You shall love the Lord your God with all your heart, and with all your soul, and with all your strength and with all your mind; and your neighbor as yourself.  Luke 10:27

Lord is patient and kind; love is not jealous or boastful; it is not arrogant or ruled.  Love does not insist on its own way; it is not irritable or resentful; it does not rejoice at wrong, but rejoices in the right.  Love bears all things, believes all things, hopes all things, endures all things.  Love never ends. I Corinthians 13: 4-8


Good morning Prayer Team!

The first word that St. Paul uses when describing love in I Corinthians 13 is the word “patient.”  Nowhere in the Bible does it say that love is easy.  In fact, nothing worthwhile in life is easy.  Whether we are talking about our relationship with the Lord or with one another, we won’t get far in either without patience.

In a book I recently read called “Rediscover Jesus” by Matthew Kelly (a Catholic author), the number one reason he gave for people not reading the Bible is lack of patience.  I’d actually never thought about the word “patience” as relating to the Bible.  In our fast-paced society where nothing holds our attention for long, we lack the patience to read the Bible, to read it slowly, to read it repeatedly, to let it speak to us.  The Bible, says Kelly, is not a self-help book, but a book that we read to get to know the heart of God, as well as our own heart.  This takes time.  This takes patience.

Something else that requires patience is waiting for prayers to be answered.  Many of us see prayer as a vending machine—we insert a request and expect it to be answered right away.  Prayer doesn’t work like that.  Christ does not work like that.  There is no question that Christ has a plan for every human life.  The challenge is to wait patiently for that plan to unfold, and to allow God’s plan to unfold, even if it doesn’t seem to match our plan for ourselves.

Patience, along with forgiveness, are keys to making lasting human relationships.  If I see someone for one hundred days, some of those days will be great, some will be bad and some will be mundane.  In the span of one hundred days, not all will classify as good.  So, how then do we deal with the bad days and the mundane days?  If I said “you’re fired” or “I never want to see you again” each time I thought it, I would have no friends.  I’m sure there are people who would love to say these things to me as well.  The only way we make it in human relationships is with the patience to see through the tough times.  That’s what it means to love our neighbor—to do it when it is easy, and to do it when it is hard.  That’s patience—to continue to love even on the bad days.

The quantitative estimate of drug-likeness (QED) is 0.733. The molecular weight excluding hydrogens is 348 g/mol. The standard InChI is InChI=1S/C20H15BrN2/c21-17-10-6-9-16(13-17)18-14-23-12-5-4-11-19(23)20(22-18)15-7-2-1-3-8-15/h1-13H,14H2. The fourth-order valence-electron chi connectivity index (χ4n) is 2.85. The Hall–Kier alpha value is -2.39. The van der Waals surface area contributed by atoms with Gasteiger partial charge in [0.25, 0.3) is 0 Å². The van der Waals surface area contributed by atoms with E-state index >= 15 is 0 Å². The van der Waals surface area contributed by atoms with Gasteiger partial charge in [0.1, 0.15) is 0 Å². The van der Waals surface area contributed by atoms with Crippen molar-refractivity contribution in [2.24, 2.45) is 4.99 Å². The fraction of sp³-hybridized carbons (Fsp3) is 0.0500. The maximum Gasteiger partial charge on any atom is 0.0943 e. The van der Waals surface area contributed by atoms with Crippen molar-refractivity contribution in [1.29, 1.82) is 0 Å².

And when you think about it, this is how God loves us.  He loves on the good days and He still loves us on the bad days.  Salvation is on the table for each of us on the worst day, the same as it is on the best day.  At the heart of loving God and loving one another is patience.  It is not ease, or convenience, or even efficiency.  Love is, first and foremost, patient.

Patience (from a spiritual perspective)—On a scale of 1 to 10, how do you rank yourself on the following questions:  Do I stay patient with God and consistent in my Christian journey at all times, even bad ones?  Do I ask in prayer for God’s will to be done in my life, or am I always making specific requests?  Do I exercise patience when things don’t go my way?  Do I read the Bible consistently?

1          2          3          4          5          6          7          8          9          10

When you pray, ask God to reveal His will to you in ways that are specific, concrete and obvious.  Try to stay away from the “vending machine” model of prayer and ask God to give you patience and discernment in revealing His will to you.

Patience (from a relationship perspective)—Am I patient with others?  Am I moody or even-keel?  Do I always insist on my own way?  Do I write off people too easily?  Do I flip out on people too easily?

1          2          3          4          5          6          7          8          9          10

Consider the consequences before speaking to people in intense situations.  When you get angry, count to ten before you speak.  As yourself if what you are upset about is really worth getting upset about.  Will it matter in a day, a week or a month?

Hear my prayer, O Lord; give ear to my supplications. . .Teach me the way I should go, for to You I lift up my soul. . .Teach me to do Your will, for You are my God.  Let Your good spirit lead me on a level path.  Amen.  (Psalm 143: 1, 8, 10)

Make a point of listening more than you talk, and always thinking before you speak.


+Fr. Stavros 

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About author

Fr. Stavros Akrotirianakis

Fr. Stavros N. Akrotirianakis is the Proistamenos of St. John Greek Orthodox Church in Tampa, FL. Fr. contributes the Prayer Team Ministry, a daily reflection, which began in February 2015, has produced two books, “Let All Creation Rejoice: Reflections on Advent, the Nativity and Epiphany” and “The Road Back to Christ: Reflections on Lent, Holy Week and the Resurrection.”